Calm before the cytokine storm: Deadly immune overreaction killing many coronavirus patients cruelly strikes AFTER people start to feel better, top doctor claims
- The coronavirus can trigger immune molecules known as cytokines in excess
- It causes widespread tissue damage, resulting in multi-organ failure and death
- Professor David Isenberg said there is often a ‘lull before the storm’
- Patients can appear to be recovering before the deadly complication
The deadly immune overreaction killing many coronavirus patients strikes after people start to feel better, a top doctor has claimed.
In some people – particularly the elderly and those with underlying health conditions – their immune systems go haywire while trying to clear Covid-19 in the body.
Known as a ‘cytokine storm’, the deadly complication sees immune molecules start to attack healthy tissue as well, including vital organs such as the heart and lungs.
Professor David Isenberg, director of the University College of London Centre for Rheumatology, said there is often a cruel ‘lull before the storm’, whereby a patient may seem to be recovering before the fatal reaction.
Professor Isenberg said it still remains a ‘mystery’ which patients are vulnerable to suffering the life-threatening complication.
The cytokine storm that kills critically ill Covid-19 patients strikes after the patient start to feel better, a top doctor has revealed. Pictured: A patient in ICU at Whiston Hospital in Merseyside, October 20
A cytokine storm appears to be one of the common causes of mortality in the the Covid-19 pandemic, inflicting damage on the heart, liver and kidneys.
Abnormal blood clotting, causing heart attack and stroke, has also been highlighted as a significant cause of death in Covid-19 patients.
WHAT IS THE ‘CYTOKINE STORM’ KILLING COVID-19 PATIENTS?
Devastating lung inflammation triggered by the so-called ‘cytokine storm’ is thought to be what ultimately kills the sickest coronavirus patients.
Cytokines are a group of cells involved in the immune system’s response to injury or infection.
They race to the site of a problem and signal to the body to send more immune cells to mount a defense against a foreign invader.
It’s a crucial part of how the body heals itself – but when it goes haywire it can lead to devastating damage.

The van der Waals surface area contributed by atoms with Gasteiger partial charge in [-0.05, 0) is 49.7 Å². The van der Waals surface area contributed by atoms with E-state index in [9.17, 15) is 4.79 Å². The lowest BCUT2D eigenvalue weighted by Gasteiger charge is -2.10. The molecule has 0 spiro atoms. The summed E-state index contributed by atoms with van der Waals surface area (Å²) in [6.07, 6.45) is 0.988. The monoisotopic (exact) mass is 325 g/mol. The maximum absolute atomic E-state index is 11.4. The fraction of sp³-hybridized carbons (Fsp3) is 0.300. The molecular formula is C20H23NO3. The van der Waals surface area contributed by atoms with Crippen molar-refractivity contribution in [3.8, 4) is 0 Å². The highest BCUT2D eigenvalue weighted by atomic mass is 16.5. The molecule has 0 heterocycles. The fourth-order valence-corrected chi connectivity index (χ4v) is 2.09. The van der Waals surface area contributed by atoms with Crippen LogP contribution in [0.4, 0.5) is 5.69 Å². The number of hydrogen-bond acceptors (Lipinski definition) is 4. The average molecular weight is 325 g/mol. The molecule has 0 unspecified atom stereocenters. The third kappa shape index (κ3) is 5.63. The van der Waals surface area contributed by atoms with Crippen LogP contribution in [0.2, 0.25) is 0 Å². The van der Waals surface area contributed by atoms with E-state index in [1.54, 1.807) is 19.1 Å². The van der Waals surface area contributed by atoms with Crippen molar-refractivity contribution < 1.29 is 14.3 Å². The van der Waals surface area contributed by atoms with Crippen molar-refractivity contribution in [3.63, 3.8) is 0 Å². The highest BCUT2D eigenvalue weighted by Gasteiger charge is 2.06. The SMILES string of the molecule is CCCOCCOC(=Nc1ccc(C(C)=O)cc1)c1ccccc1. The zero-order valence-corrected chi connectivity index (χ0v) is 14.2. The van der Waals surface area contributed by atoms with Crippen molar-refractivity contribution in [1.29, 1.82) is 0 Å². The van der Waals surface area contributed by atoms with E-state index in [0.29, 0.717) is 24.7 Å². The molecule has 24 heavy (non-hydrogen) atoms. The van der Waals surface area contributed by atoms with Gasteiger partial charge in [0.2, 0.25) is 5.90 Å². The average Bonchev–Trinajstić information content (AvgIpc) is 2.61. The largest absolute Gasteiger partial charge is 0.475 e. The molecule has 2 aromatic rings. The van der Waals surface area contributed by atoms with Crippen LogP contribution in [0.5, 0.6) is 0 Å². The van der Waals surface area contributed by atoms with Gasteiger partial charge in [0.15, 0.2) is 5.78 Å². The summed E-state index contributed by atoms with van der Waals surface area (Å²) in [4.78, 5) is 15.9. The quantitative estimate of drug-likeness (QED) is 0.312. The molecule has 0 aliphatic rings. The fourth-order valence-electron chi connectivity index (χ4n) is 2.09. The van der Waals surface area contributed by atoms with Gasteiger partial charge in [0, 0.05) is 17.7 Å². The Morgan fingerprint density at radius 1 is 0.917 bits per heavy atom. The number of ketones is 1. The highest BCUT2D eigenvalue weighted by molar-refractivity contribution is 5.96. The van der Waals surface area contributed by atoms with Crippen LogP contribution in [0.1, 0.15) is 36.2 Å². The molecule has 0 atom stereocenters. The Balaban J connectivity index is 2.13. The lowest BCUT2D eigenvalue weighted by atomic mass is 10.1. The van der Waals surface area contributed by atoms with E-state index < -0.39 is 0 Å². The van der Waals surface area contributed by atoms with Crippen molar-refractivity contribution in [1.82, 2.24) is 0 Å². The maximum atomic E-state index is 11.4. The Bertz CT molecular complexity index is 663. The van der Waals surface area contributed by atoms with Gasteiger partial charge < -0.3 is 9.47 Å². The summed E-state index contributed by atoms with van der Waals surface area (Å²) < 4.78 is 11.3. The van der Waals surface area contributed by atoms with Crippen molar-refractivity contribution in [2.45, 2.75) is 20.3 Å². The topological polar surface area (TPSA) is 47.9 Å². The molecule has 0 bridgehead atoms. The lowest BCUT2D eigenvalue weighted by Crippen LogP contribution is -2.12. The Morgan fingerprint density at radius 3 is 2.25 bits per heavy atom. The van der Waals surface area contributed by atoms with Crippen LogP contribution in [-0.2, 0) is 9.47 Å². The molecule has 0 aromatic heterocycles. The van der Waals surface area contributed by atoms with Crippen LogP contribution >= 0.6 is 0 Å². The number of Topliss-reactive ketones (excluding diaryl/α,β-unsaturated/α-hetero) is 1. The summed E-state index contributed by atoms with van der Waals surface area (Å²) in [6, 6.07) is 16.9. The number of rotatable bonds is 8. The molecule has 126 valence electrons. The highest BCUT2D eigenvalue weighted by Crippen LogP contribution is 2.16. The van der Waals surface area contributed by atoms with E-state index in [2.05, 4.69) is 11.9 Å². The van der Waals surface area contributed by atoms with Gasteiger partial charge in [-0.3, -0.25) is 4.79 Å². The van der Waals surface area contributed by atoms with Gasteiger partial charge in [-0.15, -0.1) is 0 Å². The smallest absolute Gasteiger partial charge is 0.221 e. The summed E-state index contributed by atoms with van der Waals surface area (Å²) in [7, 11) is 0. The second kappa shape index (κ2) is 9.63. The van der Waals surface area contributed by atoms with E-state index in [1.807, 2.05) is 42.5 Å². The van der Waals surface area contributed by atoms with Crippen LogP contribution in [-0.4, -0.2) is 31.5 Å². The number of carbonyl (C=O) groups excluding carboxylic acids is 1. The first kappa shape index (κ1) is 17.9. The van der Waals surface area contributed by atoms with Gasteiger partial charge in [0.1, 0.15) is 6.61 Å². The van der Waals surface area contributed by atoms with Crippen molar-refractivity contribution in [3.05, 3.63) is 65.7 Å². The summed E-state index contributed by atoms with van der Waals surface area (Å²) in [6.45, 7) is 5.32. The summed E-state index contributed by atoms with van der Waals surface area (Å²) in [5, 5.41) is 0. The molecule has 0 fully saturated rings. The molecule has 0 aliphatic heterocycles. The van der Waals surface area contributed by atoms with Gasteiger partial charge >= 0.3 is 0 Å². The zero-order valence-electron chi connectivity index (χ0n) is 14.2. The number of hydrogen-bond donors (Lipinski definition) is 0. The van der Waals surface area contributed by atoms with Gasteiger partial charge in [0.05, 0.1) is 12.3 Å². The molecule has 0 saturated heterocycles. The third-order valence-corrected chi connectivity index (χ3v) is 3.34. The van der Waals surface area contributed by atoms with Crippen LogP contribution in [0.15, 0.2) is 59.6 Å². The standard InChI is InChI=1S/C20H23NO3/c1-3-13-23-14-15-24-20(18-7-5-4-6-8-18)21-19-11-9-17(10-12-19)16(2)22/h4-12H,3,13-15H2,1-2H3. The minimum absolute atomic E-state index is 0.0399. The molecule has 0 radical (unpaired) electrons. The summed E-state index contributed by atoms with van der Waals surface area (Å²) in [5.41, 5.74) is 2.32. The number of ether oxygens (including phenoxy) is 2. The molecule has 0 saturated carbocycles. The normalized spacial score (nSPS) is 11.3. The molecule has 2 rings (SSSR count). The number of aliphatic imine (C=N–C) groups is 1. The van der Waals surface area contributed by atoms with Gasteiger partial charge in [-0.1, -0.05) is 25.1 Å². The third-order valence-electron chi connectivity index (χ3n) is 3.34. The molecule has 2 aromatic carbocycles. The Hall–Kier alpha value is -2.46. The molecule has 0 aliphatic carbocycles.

The influx of immune cells causes inflammation which, when persistent, an go awry and start killing cells in the very tissues the immune system is trying to protect
When overabundant signalling cytokine cells stay switched ‘on’ for too long inflammation can continue out of control.
This inflammation overwhelms the lungs of coronavirus patients, sending them into respiratory failure an ultimately killing many of them if this inflammation can’t be stemmed.
There is not a clear figure for the proportion of hospitalised patients who experience the cytokine storm.
One paper in the Journal of Internal Medicine said a lack of white blood cells, a component of the cytokine storm, ‘is one of the most prominent characteristics of Covid-19’.
Professor Isenberg, speaking at a virtual Royal Society of Medicine webinar, said: ‘You may see what seems to be an improvement after a short while either spontaneously or due to therapy.
‘But it’s a lull before the storm because having improved somewhat, it can then come back again and that’s when it can be truly fatal.’
In terms of when it starts, ‘it seems to be about two weeks’ after initial infection, Professor Isenberg said.
He added: ‘Cytokines are small molecules. They are part of body’s innate response to infection but a sudden release in large amounts is what causes problems.
‘The storm is when the innate immune system gives rise, to reasons which are still not entirely clear, to a completely uncontrolled and excessive release in these pro-inflammatory signally molecules.
‘We see a whole variety of consequences of this. This is not specific to Covid, we have seen this before going right back to the influenza pandemic in 1918 and 1919, which is thought to be responsible incidentally for deaths disproportionate number of deaths in younger people.’
Professor Isenberg said ten months into the Covid-19 crisis, it was still not clear which type of patients were most likely to suffer the deadly complication.
He said: ‘What still remains a bit of a mystery is why some individuals are more prone to the problem than others.’
There is only one drug, dexamethasone – a cheap £5 steroid – that has been proven to inhibit the cytokine storm. It works by dulling the immune system during infection, essentially protecting it from itself.